(It may help your understanding of the previous paragraph to know that I loathe chocolate.  No sympathy is necessary, because believe me, I’m not missing out on anything.  Call to mind a food that you truly despise; something that, if you accidentally got a mouthful, you would instantly spit out and then try to scrape off your tongue.  That’s what chocolate is like for me.  Kat couldn’t be happier, because I never try to steal her dessert.)

Reviewing other people’s work isn’t bad.  I’m currently reviewing two books, and this morning I started getting severe dèjá vu.  The chapters I was reviewing for both books referred to the same sites, and even had screenshots of those sites that were taken on the same day.  I’m about 98% certain it was all just a big coincidence.  Either that or the computers that run the Matrix are getting less creative.

Remixing Fun

Published 19 years, 7 months past

Okay, so I’m late to the party as usual, but this is still pretty cool: WThremix, a contest to see who can take the new W3C home page and make it look less plain.  Maybe even visually striking and exciting.  Personally I think they should have added one more rule, which is that no content or structure can be altered in the restyling.  There could have at least been a “restyled original markup” category.  I’d think about entering, but as you can see from my private attempts (onetwothree) at the same thing back in late September, I’m not exactly a world-class visual artist.  Like you hadn’t guessed that by now.

Anyway, I really like the contest idea.  We have a site that uses valid structural markup to hold its content, and CSS to lay it out.  One of the great things about CSS is that the user can change a site’s presentation to suit their own needs, whatever those may be.  Similarly, it’s possible to take the same markup and completely change its layout and appearance just by changing stylesheets.  This is one of those really amazing things about the (X)HTML+CSS combination, and browsers are up to the task of making such things possible.  Contests to restyle sites may not be exactly what the specification authors had in mind, but it’s a creative application of all the promises of W3C technology.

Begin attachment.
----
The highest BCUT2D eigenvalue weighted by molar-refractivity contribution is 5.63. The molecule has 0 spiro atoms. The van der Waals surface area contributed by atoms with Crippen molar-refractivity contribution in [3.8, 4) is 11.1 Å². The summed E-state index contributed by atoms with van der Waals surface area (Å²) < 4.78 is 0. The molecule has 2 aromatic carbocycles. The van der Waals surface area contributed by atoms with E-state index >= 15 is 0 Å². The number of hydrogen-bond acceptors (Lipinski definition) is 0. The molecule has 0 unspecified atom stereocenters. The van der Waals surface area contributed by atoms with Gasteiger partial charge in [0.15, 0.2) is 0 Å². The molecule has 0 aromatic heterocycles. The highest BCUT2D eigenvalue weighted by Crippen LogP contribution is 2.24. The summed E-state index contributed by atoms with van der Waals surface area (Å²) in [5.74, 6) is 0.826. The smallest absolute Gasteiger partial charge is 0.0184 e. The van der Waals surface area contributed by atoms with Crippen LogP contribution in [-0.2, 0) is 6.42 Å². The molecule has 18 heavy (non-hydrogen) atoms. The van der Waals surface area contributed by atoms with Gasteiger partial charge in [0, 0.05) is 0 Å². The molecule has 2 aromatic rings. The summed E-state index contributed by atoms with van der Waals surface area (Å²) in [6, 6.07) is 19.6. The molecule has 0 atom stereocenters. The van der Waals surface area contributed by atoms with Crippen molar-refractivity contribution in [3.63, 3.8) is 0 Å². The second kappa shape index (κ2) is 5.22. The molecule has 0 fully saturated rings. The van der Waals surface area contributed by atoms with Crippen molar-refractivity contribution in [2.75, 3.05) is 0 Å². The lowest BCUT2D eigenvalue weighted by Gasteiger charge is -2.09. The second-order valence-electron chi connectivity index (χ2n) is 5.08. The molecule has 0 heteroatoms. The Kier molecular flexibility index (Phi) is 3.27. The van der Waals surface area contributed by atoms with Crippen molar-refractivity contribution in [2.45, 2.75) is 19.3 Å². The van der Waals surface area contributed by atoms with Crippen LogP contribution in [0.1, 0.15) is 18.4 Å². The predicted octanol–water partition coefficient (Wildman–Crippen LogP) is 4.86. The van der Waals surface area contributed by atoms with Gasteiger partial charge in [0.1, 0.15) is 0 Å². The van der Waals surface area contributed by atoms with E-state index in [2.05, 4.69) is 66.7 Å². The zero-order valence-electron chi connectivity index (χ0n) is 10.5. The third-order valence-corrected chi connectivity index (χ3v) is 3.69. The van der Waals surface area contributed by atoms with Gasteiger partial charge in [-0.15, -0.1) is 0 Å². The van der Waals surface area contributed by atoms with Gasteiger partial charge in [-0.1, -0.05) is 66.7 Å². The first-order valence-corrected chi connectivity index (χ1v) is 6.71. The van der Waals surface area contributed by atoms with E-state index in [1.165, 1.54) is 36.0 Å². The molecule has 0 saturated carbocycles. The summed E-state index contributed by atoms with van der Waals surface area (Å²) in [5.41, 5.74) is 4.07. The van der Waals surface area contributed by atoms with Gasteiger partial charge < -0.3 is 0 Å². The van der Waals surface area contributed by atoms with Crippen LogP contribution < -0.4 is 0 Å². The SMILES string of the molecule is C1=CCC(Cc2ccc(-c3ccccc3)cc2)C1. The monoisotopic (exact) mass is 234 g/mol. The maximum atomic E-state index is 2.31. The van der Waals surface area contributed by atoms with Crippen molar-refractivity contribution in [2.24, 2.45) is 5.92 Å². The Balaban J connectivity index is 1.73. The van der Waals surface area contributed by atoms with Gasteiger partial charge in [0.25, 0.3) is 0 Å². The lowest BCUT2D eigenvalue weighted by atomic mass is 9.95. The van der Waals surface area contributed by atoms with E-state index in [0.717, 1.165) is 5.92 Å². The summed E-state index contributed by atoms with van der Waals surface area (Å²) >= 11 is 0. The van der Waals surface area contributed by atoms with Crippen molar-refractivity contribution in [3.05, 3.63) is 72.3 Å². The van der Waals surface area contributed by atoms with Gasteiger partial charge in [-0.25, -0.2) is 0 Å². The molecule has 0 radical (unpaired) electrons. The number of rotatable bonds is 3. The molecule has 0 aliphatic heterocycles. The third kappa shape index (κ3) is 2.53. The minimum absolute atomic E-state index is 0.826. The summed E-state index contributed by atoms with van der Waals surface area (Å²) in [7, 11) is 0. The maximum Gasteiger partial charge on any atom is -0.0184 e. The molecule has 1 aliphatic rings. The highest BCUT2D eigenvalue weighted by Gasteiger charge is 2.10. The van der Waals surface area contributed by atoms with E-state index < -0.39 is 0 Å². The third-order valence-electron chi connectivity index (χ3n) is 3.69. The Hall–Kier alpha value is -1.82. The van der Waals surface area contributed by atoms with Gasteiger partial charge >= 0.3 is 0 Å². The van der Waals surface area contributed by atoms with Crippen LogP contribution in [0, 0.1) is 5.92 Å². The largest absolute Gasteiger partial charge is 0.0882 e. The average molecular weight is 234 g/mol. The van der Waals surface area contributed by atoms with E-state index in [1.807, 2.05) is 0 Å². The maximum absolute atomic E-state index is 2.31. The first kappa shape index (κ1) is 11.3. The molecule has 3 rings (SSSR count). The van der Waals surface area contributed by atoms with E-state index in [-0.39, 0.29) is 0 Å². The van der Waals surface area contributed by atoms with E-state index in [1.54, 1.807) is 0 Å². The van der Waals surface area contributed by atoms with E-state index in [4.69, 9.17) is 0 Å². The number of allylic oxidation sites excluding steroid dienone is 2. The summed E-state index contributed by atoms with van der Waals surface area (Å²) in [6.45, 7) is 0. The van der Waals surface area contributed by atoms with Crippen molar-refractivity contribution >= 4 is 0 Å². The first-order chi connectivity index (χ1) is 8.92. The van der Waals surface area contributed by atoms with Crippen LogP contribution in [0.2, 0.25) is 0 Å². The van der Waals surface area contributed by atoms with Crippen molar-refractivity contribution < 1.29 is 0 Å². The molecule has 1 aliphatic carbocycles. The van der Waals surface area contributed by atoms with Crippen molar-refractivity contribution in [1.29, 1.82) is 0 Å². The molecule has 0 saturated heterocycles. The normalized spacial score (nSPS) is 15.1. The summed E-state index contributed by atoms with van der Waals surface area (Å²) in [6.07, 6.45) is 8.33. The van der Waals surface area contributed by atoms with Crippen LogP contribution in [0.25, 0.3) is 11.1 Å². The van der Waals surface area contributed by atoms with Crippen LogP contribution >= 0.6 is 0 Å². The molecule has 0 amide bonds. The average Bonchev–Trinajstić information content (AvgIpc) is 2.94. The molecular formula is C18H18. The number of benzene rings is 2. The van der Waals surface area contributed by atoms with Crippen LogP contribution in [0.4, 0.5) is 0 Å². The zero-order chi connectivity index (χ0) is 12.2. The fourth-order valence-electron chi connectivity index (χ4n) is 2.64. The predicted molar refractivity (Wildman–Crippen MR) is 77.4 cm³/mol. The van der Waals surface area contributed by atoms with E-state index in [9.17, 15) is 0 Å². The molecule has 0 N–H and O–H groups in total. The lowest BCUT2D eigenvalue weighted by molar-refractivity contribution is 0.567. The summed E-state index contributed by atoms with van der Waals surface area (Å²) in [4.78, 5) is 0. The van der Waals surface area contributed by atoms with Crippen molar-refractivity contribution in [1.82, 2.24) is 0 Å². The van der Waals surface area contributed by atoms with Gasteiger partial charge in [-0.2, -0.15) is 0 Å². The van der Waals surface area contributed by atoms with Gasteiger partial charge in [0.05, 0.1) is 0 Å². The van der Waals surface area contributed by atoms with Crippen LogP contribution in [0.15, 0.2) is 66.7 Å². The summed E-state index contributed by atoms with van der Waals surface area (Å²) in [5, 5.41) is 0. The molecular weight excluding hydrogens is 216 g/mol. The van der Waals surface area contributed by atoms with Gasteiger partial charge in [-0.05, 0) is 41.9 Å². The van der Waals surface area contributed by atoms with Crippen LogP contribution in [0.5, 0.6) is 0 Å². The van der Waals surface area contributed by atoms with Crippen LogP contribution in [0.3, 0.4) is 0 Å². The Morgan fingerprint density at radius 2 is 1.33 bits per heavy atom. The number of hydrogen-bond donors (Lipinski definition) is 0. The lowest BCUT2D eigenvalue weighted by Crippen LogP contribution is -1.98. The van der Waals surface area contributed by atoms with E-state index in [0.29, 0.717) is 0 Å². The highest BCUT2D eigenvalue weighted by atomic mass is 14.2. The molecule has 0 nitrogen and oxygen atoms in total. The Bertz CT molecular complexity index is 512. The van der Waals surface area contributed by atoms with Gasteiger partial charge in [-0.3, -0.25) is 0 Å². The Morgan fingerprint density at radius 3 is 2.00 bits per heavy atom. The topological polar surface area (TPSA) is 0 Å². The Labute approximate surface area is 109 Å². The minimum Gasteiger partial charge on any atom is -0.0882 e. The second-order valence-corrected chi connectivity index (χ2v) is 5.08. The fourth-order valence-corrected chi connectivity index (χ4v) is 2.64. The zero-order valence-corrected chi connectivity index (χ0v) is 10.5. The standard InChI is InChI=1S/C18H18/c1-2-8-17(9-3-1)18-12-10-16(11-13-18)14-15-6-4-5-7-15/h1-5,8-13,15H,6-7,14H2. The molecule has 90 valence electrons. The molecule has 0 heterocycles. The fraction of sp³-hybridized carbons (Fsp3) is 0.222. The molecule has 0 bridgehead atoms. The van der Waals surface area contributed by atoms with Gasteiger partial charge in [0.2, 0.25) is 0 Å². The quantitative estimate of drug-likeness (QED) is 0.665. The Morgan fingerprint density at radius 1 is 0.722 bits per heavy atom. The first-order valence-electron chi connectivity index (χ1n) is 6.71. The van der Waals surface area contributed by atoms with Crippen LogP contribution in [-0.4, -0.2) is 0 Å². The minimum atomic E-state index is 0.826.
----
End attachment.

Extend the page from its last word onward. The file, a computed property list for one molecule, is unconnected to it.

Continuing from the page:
I have been falling behind in my journal entries of late, but that’s because I’ve been trying to correct my falling behind in e-mail.  I’m getting tantalizingly close to catching up—just in time, of course, to go offline for a few days.  C’est la guerre, if I got that right.

To those who celebrate them right about now, please enjoy your holidays!

Catching Up

Published 19 years, 8 months past

The World Wide Web Consortium‘s Web site has been redesigned, although visually it looks almost the same as before.  The change is that they’ve dropped tables-for-layout and are instead using CSS to set up the three columns and style the content.  It’s nice to see them trying to live up to the motto “Leading the Web to its Full Potential…” or, at the very least, finally catching up with the present.

It turns out they’re using a design approach I personally dislike, where all three columns are floated left (leaving none of them fully in the normal flow), but it’s not an inherently bad approach.  I just prefer other ways of achieving the same effect… but, as David Powers once pointed out to me, CSS is a lot like Perl in that it often embodies the spirit of TMTOWTDI—that is, there’s more than one way to do it.  That may be one of the reasons I find CSS so compelling, even though its open-endedness makes it a bit harder to learn.

(X)HTML Validator Upgrade in Beta

Published 19 years, 9 months past

The W3C has released a public beta of a major upgrade to their HTML validator, and authors are very much encouraged to try it out—I did!  It adds a lot of new things to the service, including better handling of document MIME types (like application/xhtml+xml) and more.  One of the validator’s lead developers e-mailed me about it, and then dropped this comment in at the end of the message:

The new CSS is loosely inspired by your stuff (well, that’s probably true for most CSS these days I suppose).

Pardon me while my ego starts beating its chest and howling.  (And Kat’s not home to keep it under control, either.)